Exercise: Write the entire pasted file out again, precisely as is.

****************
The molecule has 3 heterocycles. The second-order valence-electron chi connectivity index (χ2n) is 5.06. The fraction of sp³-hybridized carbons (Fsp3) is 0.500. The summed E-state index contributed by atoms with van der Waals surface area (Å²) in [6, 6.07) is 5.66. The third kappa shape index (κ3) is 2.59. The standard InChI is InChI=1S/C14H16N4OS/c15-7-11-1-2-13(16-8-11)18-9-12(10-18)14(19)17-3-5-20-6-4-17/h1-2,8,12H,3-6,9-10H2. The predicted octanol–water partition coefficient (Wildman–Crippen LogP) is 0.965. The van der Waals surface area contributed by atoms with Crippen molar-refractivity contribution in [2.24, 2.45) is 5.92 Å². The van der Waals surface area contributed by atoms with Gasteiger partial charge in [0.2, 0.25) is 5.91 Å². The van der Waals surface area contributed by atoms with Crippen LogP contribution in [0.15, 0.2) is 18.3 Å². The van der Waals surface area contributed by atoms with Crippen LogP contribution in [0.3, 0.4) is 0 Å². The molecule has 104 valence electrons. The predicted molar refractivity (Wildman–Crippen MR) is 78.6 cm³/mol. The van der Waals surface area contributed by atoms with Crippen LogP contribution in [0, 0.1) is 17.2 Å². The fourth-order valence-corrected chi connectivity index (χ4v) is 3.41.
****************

The molecule has 3 heterocycles. The second-order valence-electron chi connectivity index (χ2n) is 5.06. The fraction of sp³-hybridized carbons (Fsp3) is 0.500. The summed E-state index contributed by atoms with van der Waals surface area (Å²) in [6, 6.07) is 5.66. The third kappa shape index (κ3) is 2.59. The standard InChI is InChI=1S/C14H16N4OS/c15-7-11-1-2-13(16-8-11)18-9-12(10-18)14(19)17-3-5-20-6-4-17/h1-2,8,12H,3-6,9-10H2. The predicted octanol–water partition coefficient (Wildman–Crippen LogP) is 0.965. The van der Waals surface area contributed by atoms with Crippen molar-refractivity contribution in [2.24, 2.45) is 5.92 Å². The van der Waals surface area contributed by atoms with Gasteiger partial charge in [0.2, 0.25) is 5.91 Å². The van der Waals surface area contributed by atoms with Crippen LogP contribution in [0.15, 0.2) is 18.3 Å². The van der Waals surface area contributed by atoms with Crippen LogP contribution in [0.3, 0.4) is 0 Å². The molecule has 104 valence electrons. The predicted molar refractivity (Wildman–Crippen MR) is 78.6 cm³/mol. The van der Waals surface area contributed by atoms with Crippen LogP contribution in [0, 0.1) is 17.2 Å². The fourth-order valence-corrected chi connectivity index (χ4v) is 3.41.